The Haunted Screenâ?쳌 is the title used both by Lotte Eisner for her famous reading of German Expressionism and Lee Kovacs for her investigation of ghost figures inspired by the literature-based Gothic tradition in film from the 1930s and 1940s to interpretations of the supernatural in productions of the 1990s. Nineteenth-century literature was preoccupied with phenomena which exist above and beyond nature and the vampire entered English literature via Byron and John Polidori, becoming especially popular a hundred years later with Bram Stokerâ??s Dracula. Spiritual seÌ쳌ances, most fashionable in the late nineteenth century, mingled spiritualism and spectacle, anticipating new entertainment media such as the cinema. At the intersection of reality and fiction, belief and spectacle, film appeared as a form of modern magic. Even today, digital creation has not dispossessed film of its magical aura and the power to bring to life and enchant. As a projection of thoughts, film gives visibility to the unknown and explores the unconscious. It represents everyday reality and recreates the world of dreams, creating a space in which religious belief and superstition co-exist.
This issue of Film Journal seeks to explore the various occurrences and functions of the supernatural in film. It proposes to investigate the narratives and the methods of narrative mediation, as well as questions of representation and perception. Written in different contexts and very different in style, Eisnerâ??s and Kovacsâ?? books, reveal the complexity of the topic and the historical, ideological, social and aesthetic aspects at stake. Narratives of the fantastic cross spatio-temporal and generic boundaries, creating a feeling of instability through the blend of generic elements. By exploring the abyss between rationality and fantasy, films dealing with supernatural phenomena and devices recall the complexity of the viewing experience in cinema which is composed of feelings, body reactions and thoughts. As Octave Mannoni put it, the modern viewer does not believe in illusion anymore, yet, part of him/her is still captured by the suggestive power of the image and the spectacular.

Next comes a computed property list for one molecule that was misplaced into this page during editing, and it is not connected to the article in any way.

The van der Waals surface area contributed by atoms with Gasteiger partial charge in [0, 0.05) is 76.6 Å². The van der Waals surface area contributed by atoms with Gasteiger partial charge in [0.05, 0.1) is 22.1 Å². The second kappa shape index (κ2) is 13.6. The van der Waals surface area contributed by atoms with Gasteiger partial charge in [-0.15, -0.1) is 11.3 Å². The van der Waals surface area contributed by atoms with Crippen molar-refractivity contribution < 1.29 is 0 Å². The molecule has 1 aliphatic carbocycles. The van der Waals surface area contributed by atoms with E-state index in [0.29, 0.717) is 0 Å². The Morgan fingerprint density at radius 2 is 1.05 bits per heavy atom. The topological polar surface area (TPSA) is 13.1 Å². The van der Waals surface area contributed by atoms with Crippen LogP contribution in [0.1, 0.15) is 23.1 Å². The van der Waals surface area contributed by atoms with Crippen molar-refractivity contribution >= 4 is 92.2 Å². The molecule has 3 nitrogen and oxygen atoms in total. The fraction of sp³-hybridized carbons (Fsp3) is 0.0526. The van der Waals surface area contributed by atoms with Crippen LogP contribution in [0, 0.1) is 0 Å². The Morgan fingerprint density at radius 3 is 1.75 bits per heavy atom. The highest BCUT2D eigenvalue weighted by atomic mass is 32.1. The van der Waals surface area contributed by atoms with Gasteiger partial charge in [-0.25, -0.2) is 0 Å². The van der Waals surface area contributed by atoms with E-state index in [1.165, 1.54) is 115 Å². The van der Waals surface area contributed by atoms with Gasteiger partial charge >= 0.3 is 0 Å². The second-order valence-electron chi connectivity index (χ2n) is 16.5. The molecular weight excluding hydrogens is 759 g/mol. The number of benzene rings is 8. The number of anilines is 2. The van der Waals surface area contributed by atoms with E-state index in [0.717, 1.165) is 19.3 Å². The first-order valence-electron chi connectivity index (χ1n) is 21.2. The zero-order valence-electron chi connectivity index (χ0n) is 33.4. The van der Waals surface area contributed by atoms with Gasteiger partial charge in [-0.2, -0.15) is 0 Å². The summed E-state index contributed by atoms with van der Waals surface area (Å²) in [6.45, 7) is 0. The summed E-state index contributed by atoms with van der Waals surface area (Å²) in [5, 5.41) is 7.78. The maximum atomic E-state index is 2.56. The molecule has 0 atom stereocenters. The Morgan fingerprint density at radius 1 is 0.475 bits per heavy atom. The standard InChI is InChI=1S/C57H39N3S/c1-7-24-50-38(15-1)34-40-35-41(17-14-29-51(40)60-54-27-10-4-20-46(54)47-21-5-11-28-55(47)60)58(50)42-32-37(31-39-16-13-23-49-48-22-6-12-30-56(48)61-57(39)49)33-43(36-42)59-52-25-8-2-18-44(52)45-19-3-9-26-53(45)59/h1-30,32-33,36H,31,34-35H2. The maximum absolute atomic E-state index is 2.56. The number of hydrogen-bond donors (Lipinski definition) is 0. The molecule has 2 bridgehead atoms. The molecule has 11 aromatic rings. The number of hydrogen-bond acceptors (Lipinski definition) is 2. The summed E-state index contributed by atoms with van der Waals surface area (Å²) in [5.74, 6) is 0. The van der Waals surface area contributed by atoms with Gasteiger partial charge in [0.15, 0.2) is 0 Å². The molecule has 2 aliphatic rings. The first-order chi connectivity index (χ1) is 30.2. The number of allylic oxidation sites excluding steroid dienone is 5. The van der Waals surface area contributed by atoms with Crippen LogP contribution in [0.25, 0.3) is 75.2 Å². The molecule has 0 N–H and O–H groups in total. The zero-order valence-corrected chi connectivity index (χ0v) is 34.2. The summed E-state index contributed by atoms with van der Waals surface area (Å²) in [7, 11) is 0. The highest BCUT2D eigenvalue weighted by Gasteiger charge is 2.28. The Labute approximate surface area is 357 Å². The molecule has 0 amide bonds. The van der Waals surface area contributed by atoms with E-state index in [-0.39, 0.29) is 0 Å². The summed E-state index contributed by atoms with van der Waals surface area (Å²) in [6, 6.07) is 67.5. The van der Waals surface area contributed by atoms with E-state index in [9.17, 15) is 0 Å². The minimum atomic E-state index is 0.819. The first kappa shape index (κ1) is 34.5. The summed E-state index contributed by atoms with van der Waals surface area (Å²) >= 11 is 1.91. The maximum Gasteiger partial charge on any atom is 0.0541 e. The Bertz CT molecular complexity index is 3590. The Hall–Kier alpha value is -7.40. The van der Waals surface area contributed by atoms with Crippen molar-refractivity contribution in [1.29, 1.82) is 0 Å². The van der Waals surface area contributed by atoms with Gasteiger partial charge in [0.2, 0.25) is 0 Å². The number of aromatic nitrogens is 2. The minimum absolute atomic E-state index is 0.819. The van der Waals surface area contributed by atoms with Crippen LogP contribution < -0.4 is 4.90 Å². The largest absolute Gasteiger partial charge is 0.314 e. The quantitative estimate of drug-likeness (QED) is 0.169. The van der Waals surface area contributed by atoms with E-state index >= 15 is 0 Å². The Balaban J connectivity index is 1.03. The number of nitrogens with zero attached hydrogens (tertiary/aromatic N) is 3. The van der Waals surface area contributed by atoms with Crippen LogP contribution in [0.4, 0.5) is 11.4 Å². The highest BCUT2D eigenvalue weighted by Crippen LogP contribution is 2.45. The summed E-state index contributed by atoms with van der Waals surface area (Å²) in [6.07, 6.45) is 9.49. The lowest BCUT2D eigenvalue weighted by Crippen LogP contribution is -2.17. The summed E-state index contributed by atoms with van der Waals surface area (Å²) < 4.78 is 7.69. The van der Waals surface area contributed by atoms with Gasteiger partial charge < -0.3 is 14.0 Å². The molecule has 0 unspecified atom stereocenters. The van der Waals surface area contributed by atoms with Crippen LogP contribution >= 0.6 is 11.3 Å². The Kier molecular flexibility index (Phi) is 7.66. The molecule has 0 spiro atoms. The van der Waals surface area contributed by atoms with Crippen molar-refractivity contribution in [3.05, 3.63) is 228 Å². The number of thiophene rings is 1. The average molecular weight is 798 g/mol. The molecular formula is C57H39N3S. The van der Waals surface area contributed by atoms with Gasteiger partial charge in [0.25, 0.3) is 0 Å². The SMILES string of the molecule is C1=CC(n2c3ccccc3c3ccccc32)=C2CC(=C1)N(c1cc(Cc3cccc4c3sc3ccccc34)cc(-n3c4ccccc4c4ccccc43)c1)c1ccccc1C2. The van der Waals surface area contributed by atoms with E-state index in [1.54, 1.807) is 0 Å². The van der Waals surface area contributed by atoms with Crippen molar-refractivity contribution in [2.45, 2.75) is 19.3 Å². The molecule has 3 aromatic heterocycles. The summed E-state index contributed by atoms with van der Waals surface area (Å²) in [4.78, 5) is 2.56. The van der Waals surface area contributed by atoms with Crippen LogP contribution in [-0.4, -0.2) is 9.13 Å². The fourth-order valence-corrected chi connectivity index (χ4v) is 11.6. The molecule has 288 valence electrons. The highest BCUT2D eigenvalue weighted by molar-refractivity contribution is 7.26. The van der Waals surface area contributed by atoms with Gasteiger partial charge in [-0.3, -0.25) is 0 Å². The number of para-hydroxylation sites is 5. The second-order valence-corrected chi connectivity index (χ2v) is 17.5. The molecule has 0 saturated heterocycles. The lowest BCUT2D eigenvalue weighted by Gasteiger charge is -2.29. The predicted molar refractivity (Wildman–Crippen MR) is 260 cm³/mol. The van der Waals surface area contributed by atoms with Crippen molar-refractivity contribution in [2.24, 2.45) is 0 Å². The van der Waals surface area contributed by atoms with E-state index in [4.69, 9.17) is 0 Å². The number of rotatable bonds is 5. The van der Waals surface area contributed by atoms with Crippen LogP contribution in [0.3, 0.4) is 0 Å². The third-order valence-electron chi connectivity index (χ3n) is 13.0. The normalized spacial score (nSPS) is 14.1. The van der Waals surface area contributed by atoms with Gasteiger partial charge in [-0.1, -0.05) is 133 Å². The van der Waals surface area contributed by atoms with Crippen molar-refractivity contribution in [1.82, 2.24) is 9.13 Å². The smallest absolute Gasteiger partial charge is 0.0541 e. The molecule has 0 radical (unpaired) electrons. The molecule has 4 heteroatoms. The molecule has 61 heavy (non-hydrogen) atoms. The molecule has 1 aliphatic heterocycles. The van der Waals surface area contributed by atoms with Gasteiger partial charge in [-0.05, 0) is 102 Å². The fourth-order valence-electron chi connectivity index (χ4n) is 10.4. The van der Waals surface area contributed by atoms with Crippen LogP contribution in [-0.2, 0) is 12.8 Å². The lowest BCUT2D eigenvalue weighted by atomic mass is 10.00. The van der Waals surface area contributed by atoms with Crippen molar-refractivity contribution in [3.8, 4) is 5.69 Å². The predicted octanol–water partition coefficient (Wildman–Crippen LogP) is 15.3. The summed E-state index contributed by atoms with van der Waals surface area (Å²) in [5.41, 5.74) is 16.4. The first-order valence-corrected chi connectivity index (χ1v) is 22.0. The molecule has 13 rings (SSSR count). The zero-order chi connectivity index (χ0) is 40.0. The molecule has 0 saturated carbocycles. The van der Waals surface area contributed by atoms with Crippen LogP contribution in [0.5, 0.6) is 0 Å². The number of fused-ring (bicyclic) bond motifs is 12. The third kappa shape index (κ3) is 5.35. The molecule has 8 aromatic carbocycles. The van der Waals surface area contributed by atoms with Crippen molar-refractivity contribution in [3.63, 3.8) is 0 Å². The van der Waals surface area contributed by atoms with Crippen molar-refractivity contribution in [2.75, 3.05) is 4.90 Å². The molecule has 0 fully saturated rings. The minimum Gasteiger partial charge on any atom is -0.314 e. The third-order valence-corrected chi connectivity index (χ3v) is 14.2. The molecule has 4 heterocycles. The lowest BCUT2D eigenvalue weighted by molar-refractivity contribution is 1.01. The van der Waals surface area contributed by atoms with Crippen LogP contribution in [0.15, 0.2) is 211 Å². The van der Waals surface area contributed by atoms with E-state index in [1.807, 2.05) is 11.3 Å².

Why are elements of the mystifying and supernatural so fashionable today and how is cinema able to keep this fascination alive? The mixture of spiritualism and entertainment at cinemaâ??s roots continues to find expression in contemporary films and their updating of ghost tales under the auspices of psychological knowledge. Christopher Nolanâ??s The Prestige (USA/UK, 2006) deals with both the â??uncannyâ?쳌 (events which can be explained by using logic) and the â??marvelousâ?쳌 (events which are unexplainable), two concepts described by literary theorist Tsvetan Todorov. Moreover, the mystifying elements borrowed from Gothic tradition fulfill the viewerâ??s wish to be entertained by unmasking the illusion at the very heart of filmmaking. Guy Ritchieâ??s Sherlock Holmes (2009), for instance, allies the pre-cinematic world and its preoccupation with the magical with a taste for spectacular events far from everyday experience.
Occult rituals integrated in the narrative delve back to the historical roots of film while also pointing to contemporary tendencies in filmmaking. The photographic representation of ghosts often follows older forms of representation, that of fluid, transparent bodies such as they appeared in nineteenth-century occultism. From the silent film to ultra-contemporary productions, what have been the aesthetic approaches to ghosts or spirits in cinema? There are filmmakers who forgo special effects â?? sometimes for financial reasons â?? and allow ghostly visitations to be played by actors, while still filming them â??realisticallyâ?쳌. But then, what is the most realistic way to film a ghost or spirit? Questions that may be raised concern the significance of the different approaches â?? mise-en-sceÌ?ne devices for representing external reality, as opposed to ghosts and phantoms, or the images and sounds of the supernatural realm and how editing, sound effects and music score contribute to the creation of a world beyond our experience and knowledge.